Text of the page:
• From Mary Kay AshWe must have a theme, a goal, a purpose in our lives. If you don’t know where you’re aiming, you don’t have a goal. My goal is to live my life in such a way that when I die, someone can say, she cared.
  • From Mark Twain: Keep away from people who try to belittle your ambitions. Small people always do that, but the really great make you feel that you, too, can become great.
  • From Ingvar Kamprad, the founder of IKEA:  Only those who are asleep make no mistakes.
  • From motivational author, Wayne Dyer: When you dance, your purpose is not to get to a certain place on the floor. It’s to enjoy each step along the way.
  • And one of my favorites from Gandhi: Live as if you were to die tomorrow. Learn as if you were to live forever.

No matter how tough a year you’ve had or what challenges in life have been thrown at you, you’ve got to make the time to focus on a little inspiration every day. Most of us take a daily vitamin – well, think of it as a vitamin for your soul. I’m hoping one of these five quotes might just get you thinking differently about some aspect of your business and your goals.

skip cohen headshot
Skip Cohen has been involved in the photographic industry his entire career and previously served as President of Rangefinder/WPPI and earlier, Hasselblad USA. He founded in 2013. Skip is a co-host for “Mind Your Own Business” and “Beyond Technique,” webcasts through, writes for several publications including Shutter Magazine and is actively involved in several advisory boards for non-profit organizations.

good old days – marketing monday

good old days – marketing monday

           Ever Think About the Good Old Days? They’re RIGHT NOW!

Marketing Monday by Skip Cohen

Looking for great quotes from Zig Ziglar, a typo in Google took me into Ziggy Marley! Sometimes we stumble on the greatest little gems when we least expect them! I love what I found:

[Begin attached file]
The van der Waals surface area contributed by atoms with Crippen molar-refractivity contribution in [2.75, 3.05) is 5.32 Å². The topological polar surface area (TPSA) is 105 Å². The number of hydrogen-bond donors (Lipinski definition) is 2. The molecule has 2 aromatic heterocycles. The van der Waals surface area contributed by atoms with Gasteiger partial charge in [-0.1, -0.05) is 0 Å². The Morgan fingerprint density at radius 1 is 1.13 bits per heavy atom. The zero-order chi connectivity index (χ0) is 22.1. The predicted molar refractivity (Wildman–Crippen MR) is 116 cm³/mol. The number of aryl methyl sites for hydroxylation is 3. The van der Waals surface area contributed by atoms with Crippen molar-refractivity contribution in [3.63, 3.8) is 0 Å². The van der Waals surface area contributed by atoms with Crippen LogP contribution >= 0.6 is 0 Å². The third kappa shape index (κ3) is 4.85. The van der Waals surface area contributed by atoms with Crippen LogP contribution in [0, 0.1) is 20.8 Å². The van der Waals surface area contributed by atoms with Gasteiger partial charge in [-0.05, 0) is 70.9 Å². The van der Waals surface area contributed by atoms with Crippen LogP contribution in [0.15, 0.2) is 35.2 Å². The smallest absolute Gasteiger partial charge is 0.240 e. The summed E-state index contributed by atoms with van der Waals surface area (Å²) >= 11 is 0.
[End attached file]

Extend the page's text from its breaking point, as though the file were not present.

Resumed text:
“I don’t have to wait to realize the good old days.” Ziggy Marley


That says it all. The good old days are right now, and I can’t help but think we all spend too much time missing so many of the moments in our own lives. Photographers are hired to capture those spontaneous moments. A great wedding photographer has the responsibility to be the eyes and with video can even be the ears of the bride and groom. A great portrait photographer is hired to capture the personality of the subject. Landscape photographers stop a sunset, a fish mid-stream, again moments out of time that can never be repeated.

The list goes on and on, yet so many photographers, miss the most significant moments in their own lives with their families and friends. They’re so caught up in worrying about the business they fail to enjoy the most important part of their lives, the reason they’re working in the first place – to enjoy life!skip cohen headshot

Ziggy’s right, why wait to realize the good old days?

Skip Cohen has been involved in the photographic industry his entire career and previously served as President of Rangefinder/WPPI and earlier, Hasselblad USA. He founded in 2013. Skip is a co-host for “Mind Your Own Business” and “Beyond Technique,” webcasts through, writes for several publications including Shutter Magazine and is actively involved in several advisory boards for non-profit organizations.